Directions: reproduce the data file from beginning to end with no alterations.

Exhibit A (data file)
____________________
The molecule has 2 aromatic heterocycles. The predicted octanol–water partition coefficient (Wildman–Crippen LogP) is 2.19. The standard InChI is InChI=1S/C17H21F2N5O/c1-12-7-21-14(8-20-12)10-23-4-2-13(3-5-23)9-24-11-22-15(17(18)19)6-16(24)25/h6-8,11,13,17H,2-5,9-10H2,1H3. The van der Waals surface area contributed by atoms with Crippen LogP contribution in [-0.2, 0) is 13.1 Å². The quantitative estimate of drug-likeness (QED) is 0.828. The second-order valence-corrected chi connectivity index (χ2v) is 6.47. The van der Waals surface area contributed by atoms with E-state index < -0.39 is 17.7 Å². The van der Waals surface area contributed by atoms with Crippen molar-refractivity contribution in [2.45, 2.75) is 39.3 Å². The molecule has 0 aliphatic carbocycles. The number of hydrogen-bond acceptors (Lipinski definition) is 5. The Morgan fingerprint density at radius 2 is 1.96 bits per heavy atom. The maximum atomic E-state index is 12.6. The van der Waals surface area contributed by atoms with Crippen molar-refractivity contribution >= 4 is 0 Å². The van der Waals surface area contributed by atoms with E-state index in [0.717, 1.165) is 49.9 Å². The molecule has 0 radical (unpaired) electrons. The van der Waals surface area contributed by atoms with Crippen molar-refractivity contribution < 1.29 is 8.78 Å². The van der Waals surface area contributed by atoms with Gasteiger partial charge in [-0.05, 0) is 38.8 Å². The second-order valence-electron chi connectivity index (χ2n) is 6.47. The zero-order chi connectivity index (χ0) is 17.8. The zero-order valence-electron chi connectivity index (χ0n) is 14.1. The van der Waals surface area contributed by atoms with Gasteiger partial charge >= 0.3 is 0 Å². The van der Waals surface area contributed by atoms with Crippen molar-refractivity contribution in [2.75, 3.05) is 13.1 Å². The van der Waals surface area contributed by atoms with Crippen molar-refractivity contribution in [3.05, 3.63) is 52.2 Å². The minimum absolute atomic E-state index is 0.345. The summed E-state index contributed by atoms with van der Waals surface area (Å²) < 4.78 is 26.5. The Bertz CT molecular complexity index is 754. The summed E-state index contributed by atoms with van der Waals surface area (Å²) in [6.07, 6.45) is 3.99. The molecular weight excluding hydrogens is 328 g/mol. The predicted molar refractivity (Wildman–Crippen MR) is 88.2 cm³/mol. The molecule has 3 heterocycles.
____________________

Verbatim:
The molecule has 2 aromatic heterocycles. The predicted octanol–water partition coefficient (Wildman–Crippen LogP) is 2.19. The standard InChI is InChI=1S/C17H21F2N5O/c1-12-7-21-14(8-20-12)10-23-4-2-13(3-5-23)9-24-11-22-15(17(18)19)6-16(24)25/h6-8,11,13,17H,2-5,9-10H2,1H3. The van der Waals surface area contributed by atoms with Crippen LogP contribution in [-0.2, 0) is 13.1 Å². The quantitative estimate of drug-likeness (QED) is 0.828. The second-order valence-corrected chi connectivity index (χ2v) is 6.47. The van der Waals surface area contributed by atoms with E-state index < -0.39 is 17.7 Å². The van der Waals surface area contributed by atoms with Crippen molar-refractivity contribution in [2.45, 2.75) is 39.3 Å². The molecule has 0 aliphatic carbocycles. The number of hydrogen-bond acceptors (Lipinski definition) is 5. The Morgan fingerprint density at radius 2 is 1.96 bits per heavy atom. The maximum atomic E-state index is 12.6. The van der Waals surface area contributed by atoms with Crippen molar-refractivity contribution >= 4 is 0 Å². The van der Waals surface area contributed by atoms with E-state index in [0.717, 1.165) is 49.9 Å². The molecule has 0 radical (unpaired) electrons. The van der Waals surface area contributed by atoms with Crippen molar-refractivity contribution < 1.29 is 8.78 Å². The van der Waals surface area contributed by atoms with Gasteiger partial charge in [-0.05, 0) is 38.8 Å². The second-order valence-electron chi connectivity index (χ2n) is 6.47. The zero-order chi connectivity index (χ0) is 17.8. The zero-order valence-electron chi connectivity index (χ0n) is 14.1. The van der Waals surface area contributed by atoms with Gasteiger partial charge >= 0.3 is 0 Å². The van der Waals surface area contributed by atoms with Crippen molar-refractivity contribution in [2.75, 3.05) is 13.1 Å². The van der Waals surface area contributed by atoms with Crippen molar-refractivity contribution in [3.05, 3.63) is 52.2 Å². The minimum absolute atomic E-state index is 0.345. The summed E-state index contributed by atoms with van der Waals surface area (Å²) < 4.78 is 26.5. The Bertz CT molecular complexity index is 754. The summed E-state index contributed by atoms with van der Waals surface area (Å²) in [6.07, 6.45) is 3.99. The molecular weight excluding hydrogens is 328 g/mol. The predicted molar refractivity (Wildman–Crippen MR) is 88.2 cm³/mol. The molecule has 3 heterocycles.